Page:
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Barry Everingham: Wiesenthal's Nazi Tracking In Australia

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Writing an unofficial biography of Sydney-raised and educated Princess Michael of Kent was never going to be easy. The girl, who in 1978 and against all odds married the Queen's first cousin, was adept at reinventing herself at every turn.

As Marie Christine von Reibnitz, she even denied the existence of her childhood home behind the old Waverley tram depot near Bondi Junction and claimed a Double Bay address.

But early in her marriage into the heart of the world's most famous family, she didn't count on the long tentacles of the incredible Simon Wiesenthal or the contents of the remarkable thoroughness of the records he accumulated at the Jewish Documentation Centre in Vienna.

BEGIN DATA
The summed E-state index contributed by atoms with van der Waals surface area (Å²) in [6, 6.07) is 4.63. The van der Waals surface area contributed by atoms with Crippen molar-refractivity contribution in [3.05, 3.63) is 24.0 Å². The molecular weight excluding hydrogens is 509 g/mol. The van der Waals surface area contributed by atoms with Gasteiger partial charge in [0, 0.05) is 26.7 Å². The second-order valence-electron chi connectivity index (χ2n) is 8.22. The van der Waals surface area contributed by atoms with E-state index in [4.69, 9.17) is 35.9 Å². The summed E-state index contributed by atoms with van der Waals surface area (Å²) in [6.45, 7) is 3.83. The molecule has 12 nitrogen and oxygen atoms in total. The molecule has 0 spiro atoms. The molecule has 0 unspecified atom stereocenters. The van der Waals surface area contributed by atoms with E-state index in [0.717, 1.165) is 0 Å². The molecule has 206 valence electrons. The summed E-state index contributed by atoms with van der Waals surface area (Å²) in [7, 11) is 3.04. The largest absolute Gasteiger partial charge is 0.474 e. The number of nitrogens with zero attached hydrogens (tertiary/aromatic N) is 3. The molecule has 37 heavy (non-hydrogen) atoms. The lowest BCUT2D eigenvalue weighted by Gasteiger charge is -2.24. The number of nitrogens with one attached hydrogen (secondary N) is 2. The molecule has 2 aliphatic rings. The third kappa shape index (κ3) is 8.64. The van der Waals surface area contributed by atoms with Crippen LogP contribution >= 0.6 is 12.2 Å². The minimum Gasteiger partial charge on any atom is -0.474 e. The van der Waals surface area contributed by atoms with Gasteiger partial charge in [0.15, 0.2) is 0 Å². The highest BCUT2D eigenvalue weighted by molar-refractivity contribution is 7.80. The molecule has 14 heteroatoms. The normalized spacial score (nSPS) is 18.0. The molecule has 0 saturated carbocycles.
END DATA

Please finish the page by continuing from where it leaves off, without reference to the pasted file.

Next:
In 1984, Phillip Hall, a left-wing university lecturer, unearthed a little known fact -- the princess's father Baron Gunther von Reibnitz, alive and well and living in Mozambique with his third wife, was a paid-up member of the infamous Nazi Party. I was in Vienna interviewing relatives of the princess when the story broke. Through a contact at the Australian embassy, Wiesenthal agreed to receive me.

His records were explicit: the father of the cousin-by-marriage of the Australian head of state (Queen Elizabeth II) joined the Nazi Party in 1931. Von Reibnitz's friend, and later convicted war criminal Herman Goering, had drafted him and he was given the SS number of 66 010.

Wiesenthal's records confirmed the baron was part of the Lebensborn (Source of Life) program where Aryan men impregnated Aryan women to produce Aryan babies for the future Nazi empire.

Then some confusion crept in -- historians at the Yad Vashem Institute in Jerusalem claimed that the baron was planted in the SS to act as Goering's spy.

Wiesenthal didn't deny this -- he shrugged his shoulders, admitting it could be true. "So what?" he said, "the man was a Nazi and never forget that."

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